[GRASSweb-list]scott: web/macgrass macosx_grass50compile.html,NONE,1.1

grass at intevation.de grass at intevation.de
Wed Apr 28 11:26:03 EDT 2004

Author: scott

Update of /grassrepository/web/macgrass
In directory doto:/tmp/cvs-serv5127

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put into right place and updated

--- NEW FILE: macosx_grass50compile.html ---
<!DOCTYPE html PUBLIC "-//W3C//DTD HTML 4.01 Transitional//EN">
<p><b>Initial Notes:</b> </p>
<p>A comprehensive review of, or set of instructions for, compiling GRASS 
on a Mac is not here yet.  In the meantime, here are some notes put together 
by Scott Mitchell (smitch AT mac dot com).  Suggestions / additions welcome. 
&nbsp;See also <a href="macosx_buildnotes.html">material compiled by others</a>, 
not yet incorporated here. </p>
<p>Compiling GRASS under Mac OS X requires the development tools to be installed. 
 This is a separate package if you installed OS X yourself, and depending 
on the software version, it is either on one of the install disks, or you 
need to download it from Apple (it's free).  If OS X came pre-installed on 
your computer, the developer tools may have been installed for you, depending 
on the computer model and when it was purchased.  If not, they may be on a
CD that came with the computer, and if not you also need to download them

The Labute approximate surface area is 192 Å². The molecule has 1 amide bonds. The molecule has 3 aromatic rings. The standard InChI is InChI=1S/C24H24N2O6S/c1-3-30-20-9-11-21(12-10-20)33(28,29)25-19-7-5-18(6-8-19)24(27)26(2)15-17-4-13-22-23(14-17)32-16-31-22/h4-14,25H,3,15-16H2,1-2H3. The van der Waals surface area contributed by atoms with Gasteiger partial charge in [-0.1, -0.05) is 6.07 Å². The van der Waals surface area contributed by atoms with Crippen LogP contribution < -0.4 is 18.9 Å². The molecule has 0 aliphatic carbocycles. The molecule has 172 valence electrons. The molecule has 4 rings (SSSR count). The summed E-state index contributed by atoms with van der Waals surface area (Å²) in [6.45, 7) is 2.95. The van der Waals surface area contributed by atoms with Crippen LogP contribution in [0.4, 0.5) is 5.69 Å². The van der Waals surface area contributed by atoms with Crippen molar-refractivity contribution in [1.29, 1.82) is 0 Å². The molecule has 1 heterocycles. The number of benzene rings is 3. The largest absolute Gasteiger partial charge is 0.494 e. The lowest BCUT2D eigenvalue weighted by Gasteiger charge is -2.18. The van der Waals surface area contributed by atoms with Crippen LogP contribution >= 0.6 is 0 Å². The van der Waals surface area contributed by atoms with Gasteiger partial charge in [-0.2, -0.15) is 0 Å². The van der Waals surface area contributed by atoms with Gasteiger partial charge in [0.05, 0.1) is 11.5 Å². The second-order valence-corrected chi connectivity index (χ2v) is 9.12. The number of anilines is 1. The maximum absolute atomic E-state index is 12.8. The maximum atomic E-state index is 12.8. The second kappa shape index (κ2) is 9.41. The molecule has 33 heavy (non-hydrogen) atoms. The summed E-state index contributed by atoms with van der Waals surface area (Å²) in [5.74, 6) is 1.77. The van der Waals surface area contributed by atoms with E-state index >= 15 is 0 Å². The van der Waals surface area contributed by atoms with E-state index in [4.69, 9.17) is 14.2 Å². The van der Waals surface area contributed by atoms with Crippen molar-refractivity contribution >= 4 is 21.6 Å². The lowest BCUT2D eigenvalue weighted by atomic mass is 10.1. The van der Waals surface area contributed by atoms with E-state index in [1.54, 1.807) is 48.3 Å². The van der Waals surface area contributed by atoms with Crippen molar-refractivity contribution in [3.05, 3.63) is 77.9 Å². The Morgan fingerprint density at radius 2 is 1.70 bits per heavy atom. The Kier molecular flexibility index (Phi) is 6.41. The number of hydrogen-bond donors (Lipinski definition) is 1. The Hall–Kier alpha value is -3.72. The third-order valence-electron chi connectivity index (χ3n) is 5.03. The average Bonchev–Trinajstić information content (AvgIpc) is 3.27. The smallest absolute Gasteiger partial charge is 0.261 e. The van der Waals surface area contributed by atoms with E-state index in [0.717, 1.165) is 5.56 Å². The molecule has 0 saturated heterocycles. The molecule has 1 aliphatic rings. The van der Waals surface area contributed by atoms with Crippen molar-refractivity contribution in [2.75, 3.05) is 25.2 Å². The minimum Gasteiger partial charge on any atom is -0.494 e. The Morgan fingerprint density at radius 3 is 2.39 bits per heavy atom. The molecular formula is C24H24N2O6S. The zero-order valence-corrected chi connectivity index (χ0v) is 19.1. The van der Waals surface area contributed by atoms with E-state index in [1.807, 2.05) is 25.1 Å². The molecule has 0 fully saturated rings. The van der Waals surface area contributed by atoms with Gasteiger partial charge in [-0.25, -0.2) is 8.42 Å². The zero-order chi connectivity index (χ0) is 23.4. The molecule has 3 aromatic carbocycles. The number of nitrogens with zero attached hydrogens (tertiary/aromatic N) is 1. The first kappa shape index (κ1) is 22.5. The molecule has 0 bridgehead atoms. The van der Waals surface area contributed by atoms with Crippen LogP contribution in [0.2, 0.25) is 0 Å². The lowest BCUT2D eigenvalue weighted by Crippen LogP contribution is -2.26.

from Apple. </p>
<p>Two checks I can think of off the top of my head to see if they are installed 
are to (1) check to see if you have a /Developer directory in your boot drive, 
or (2) at a command line prompt, type the command gcc and press enter - if 
you get a "Command not found" error, or something to that effect, you likely 
don't have the tools installed.  If you get "gcc: no input files", then you've 
got the tools. </p>
<p>Beyond having the necessary compilers and libraries provided by the development 
environment, you also need all of the other <a
 href="../grass5/source/REQUIREMENTS.html">prerequisites</a> for GRASS.  If
you are experienced in building Unix/Linux applications, you may elect to
obtain and compile them all yourself.  Otherwise, you will probably want to
use some form of packaging system.  In either case, refer back to the main
<a href="macgrass.html">GRASS on Mac page</a> for more details. </p>
<p>Once you have all the prerequisities in place, compiling GRASS is relatively
 straightforward, or at least it's pretty much the same on this platform
as others, except perhaps that some required libraries are in non-standard
locations  from the point of view of other platforms.  For example, if you
have used FINK  to install related tools, those will be located under the
/sw directory.  Some of the required bits are provided by Apple and are typically
under /usr, and if you compiled and installed anything manually, it may be
under /usr/local.  </p>
<p>For more compilation advice, until I receive any other great suggestions,
 the best I can offer is to show the procedure I have been using successfully
 on my own machines. </p>
<p> I have most of the required extras installed by fink.  These include the
graphics libraries, Postgresql, unixodbc, FFTW, lesstif, and libdl.  Freetype
is provided by Apple's X11 on my Panther machines, and by fink on the Jaguar
one (which also  has XFree86 provided by fink instead of by Apple).  I have
compiled PROJ4 and GDAL myself and installed them in to the default /usr/local
hierarchy, mostly using the instructions and defaults that come with those
packages.  So for  PROJ I just did the typical set of commands to compile
it: </p>